Small Churches Overcome the Digital Divide with Innovative Strategies

Date Posted: 5/14/2020

By Lindsay Peyton
Most churches are moving their services online, however, for those located smaller towns and rural areas, the internet is not an option. The result is a digital divide between congregations with the access and ability to use technology and those that cannot. Churches in the Texas Annual Conference are searching for innovative ways to stay connected during the pandemic without relying on the internet – and still reach members who do not have the resources to use it.
Lonna Nunn stays busy in her role as administrator for the North District of the Texas Annual Conference, working in the Texarkana office. She never expected to also become teacher to her four children – ages 11, 7, 5 and 4.
Still, when stay at home orders were put into effect, that’s exactly what happened. Nunn had to completely switch gears and focus on their educations. Every other week, she picks up paper packets for each child from their school to complete as home assignments.

“The teachers send home lesson plans,” Nunn said. “They also send you reminder texts. They expect you to get that packet done.”
She lives just outside of Maud, with a population of just more than 1,000 people, and explained that switching to online education does not make sense for smaller towns or rural areas.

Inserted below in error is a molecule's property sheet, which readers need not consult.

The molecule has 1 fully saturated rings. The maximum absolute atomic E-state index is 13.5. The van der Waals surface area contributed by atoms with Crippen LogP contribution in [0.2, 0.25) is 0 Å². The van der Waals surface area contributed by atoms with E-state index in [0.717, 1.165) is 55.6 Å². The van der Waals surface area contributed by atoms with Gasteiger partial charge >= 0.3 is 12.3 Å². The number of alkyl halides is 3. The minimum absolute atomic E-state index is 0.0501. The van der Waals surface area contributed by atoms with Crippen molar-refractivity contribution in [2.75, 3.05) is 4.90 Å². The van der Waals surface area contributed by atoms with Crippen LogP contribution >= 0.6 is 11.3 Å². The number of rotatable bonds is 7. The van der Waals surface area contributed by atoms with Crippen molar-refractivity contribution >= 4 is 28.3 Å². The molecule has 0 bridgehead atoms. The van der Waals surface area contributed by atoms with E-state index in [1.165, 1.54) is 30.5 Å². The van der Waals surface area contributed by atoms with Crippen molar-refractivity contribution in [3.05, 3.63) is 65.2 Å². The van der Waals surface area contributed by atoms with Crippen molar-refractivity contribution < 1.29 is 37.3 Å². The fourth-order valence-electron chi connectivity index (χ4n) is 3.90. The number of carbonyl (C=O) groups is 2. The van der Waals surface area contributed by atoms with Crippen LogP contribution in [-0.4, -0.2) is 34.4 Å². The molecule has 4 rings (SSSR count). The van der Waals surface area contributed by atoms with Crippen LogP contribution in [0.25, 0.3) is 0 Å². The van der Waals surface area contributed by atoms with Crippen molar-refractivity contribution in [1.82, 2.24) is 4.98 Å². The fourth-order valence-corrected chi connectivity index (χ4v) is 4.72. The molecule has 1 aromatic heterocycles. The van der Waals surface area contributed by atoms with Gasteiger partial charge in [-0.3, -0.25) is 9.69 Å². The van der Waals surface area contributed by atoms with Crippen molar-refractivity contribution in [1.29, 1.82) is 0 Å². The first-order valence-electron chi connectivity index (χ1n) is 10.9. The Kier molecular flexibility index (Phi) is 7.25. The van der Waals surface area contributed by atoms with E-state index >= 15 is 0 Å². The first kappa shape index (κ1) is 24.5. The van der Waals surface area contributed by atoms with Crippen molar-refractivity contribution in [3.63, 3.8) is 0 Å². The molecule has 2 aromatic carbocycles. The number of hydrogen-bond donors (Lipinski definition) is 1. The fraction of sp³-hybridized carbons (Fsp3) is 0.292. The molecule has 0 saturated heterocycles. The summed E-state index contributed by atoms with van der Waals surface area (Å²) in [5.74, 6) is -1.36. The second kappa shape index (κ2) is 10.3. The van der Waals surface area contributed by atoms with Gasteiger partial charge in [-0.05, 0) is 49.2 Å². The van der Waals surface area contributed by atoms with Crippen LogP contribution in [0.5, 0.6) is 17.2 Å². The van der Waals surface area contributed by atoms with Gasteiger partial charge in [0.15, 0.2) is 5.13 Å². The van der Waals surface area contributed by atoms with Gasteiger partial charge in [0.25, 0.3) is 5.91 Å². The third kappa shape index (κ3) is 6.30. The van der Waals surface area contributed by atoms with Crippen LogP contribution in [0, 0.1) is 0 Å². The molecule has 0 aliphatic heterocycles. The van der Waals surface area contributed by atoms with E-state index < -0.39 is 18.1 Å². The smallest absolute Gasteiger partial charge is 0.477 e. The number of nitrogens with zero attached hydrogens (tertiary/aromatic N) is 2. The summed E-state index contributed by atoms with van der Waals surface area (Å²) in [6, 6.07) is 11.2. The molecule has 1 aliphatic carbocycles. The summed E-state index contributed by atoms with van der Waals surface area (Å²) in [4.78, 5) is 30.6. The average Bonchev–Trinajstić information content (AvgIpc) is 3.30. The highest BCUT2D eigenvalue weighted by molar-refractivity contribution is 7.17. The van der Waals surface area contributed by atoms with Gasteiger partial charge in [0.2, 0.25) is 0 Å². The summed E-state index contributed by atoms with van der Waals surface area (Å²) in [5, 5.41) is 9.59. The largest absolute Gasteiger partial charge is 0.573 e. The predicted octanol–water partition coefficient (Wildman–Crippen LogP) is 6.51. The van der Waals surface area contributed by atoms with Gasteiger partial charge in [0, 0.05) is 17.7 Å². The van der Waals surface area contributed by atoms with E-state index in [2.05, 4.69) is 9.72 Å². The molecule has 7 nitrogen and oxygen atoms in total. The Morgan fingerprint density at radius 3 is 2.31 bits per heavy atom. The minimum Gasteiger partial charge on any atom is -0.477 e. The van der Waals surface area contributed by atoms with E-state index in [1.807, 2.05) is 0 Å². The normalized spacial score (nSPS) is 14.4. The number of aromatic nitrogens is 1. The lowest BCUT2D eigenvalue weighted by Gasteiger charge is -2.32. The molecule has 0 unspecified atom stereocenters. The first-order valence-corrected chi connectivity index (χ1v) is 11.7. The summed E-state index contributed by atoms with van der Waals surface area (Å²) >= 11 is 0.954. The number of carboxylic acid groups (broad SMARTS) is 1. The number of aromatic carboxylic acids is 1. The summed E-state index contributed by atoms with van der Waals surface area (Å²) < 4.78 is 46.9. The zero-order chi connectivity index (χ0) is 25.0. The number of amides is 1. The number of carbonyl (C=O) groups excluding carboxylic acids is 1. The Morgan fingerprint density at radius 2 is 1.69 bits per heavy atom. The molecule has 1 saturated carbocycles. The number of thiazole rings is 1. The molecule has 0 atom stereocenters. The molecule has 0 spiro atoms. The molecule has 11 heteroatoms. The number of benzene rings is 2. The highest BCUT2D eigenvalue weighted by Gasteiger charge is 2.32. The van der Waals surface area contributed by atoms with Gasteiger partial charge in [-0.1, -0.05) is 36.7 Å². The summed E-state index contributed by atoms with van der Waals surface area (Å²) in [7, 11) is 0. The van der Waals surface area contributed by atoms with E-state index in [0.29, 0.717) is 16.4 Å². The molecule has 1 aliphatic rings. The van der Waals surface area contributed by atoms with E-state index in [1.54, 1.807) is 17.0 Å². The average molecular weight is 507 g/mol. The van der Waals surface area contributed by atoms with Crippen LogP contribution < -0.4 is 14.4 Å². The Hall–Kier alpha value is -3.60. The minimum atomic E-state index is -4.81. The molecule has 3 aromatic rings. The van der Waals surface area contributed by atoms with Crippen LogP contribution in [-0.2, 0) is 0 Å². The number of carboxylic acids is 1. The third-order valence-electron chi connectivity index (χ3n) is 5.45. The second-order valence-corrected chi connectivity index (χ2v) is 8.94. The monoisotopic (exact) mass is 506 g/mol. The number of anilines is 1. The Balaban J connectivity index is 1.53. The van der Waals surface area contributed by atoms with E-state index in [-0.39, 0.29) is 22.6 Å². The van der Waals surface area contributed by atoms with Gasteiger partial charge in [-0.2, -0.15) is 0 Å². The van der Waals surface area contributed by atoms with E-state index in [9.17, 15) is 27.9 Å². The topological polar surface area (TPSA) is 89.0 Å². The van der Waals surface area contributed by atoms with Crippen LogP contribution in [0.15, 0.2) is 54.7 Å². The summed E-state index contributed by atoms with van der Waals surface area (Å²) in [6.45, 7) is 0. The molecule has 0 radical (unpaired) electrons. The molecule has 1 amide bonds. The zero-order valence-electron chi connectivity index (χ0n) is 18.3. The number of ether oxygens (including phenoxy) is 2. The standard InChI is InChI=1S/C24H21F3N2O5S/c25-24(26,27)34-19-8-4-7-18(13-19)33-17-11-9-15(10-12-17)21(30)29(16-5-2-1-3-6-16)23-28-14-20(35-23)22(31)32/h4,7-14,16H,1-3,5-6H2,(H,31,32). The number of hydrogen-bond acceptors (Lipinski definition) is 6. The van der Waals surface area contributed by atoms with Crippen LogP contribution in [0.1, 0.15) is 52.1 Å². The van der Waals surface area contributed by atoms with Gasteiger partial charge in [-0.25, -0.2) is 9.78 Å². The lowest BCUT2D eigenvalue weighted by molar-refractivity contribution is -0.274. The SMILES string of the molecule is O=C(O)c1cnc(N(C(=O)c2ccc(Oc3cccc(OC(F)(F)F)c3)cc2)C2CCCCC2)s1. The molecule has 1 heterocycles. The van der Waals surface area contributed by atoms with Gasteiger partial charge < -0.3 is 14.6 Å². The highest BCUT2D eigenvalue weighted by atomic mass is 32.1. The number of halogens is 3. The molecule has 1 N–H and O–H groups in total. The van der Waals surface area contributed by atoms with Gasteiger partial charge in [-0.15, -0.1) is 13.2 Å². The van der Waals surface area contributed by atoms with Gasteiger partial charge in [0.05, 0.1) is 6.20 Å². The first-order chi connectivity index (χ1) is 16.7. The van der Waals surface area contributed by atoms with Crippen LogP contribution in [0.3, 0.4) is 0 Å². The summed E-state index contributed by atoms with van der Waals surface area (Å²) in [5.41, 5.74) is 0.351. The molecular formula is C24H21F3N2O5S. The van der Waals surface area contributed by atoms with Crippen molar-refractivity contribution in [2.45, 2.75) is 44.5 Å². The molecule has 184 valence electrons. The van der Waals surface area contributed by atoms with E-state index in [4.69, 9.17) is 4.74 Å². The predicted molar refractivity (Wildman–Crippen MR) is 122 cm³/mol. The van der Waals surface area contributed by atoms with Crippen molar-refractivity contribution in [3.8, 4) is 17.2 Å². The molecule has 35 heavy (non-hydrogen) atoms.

“People here may not have the equipment or they live remotely and cannot afford the internet,” she said. “There’s a digital divide – and I’m not sure everyone gets it.”
The school district, Nunn said, serves as an example of respecting that uneven access to communication and technology, which exists based on location, as well as income level.

Teachers were able to spring into action – and provide lengthy paper packets so children could continue their lessons at home, regardless of whether or not they had computers.
Since the internet is limited at Nunn’s home, the school district’s understanding and empathy makes a world of difference. “When our son is using our electronic equipment, it knocks me out of the saddle,” she said.
And Nunn has a lot to do to keep the North District office running in the midst of these uncertain times. She believes that churches can learn best practices from school districts during this time.
“Most households out here don’t have that equipment for their kids,” she said. “Even this household doesn’t have internet for all of the kids.”
That’s something congregations should consider as well. A lot of services have switched completely online.
“What about the ones who don’t have the capability or the know-how?” Nunn asked.

When churches move operations to Facebook, they could lose members who are not on social media, as well. “Going online is what we’re pushing, but you’ve still got to have some human connection,” Nunn said.
Some churches have found creative ways to stay connected during the pandemic, she explained. For example, one church created activity packets for children for Easter.
“We need to realize that personal touch, that handwritten note, that type of contact is still important,” Nunn said. “Not everyone has technology or knows how to use it. Those are the folks who feel lost even when it’s not a pandemic.”
The answer is not simply providing more equipment in areas that are struggling, she added. “Even with more equipment, you’ve still got the divide,” she said. “And even if the church is still able to get there digitally, there’s still a divide for the members.”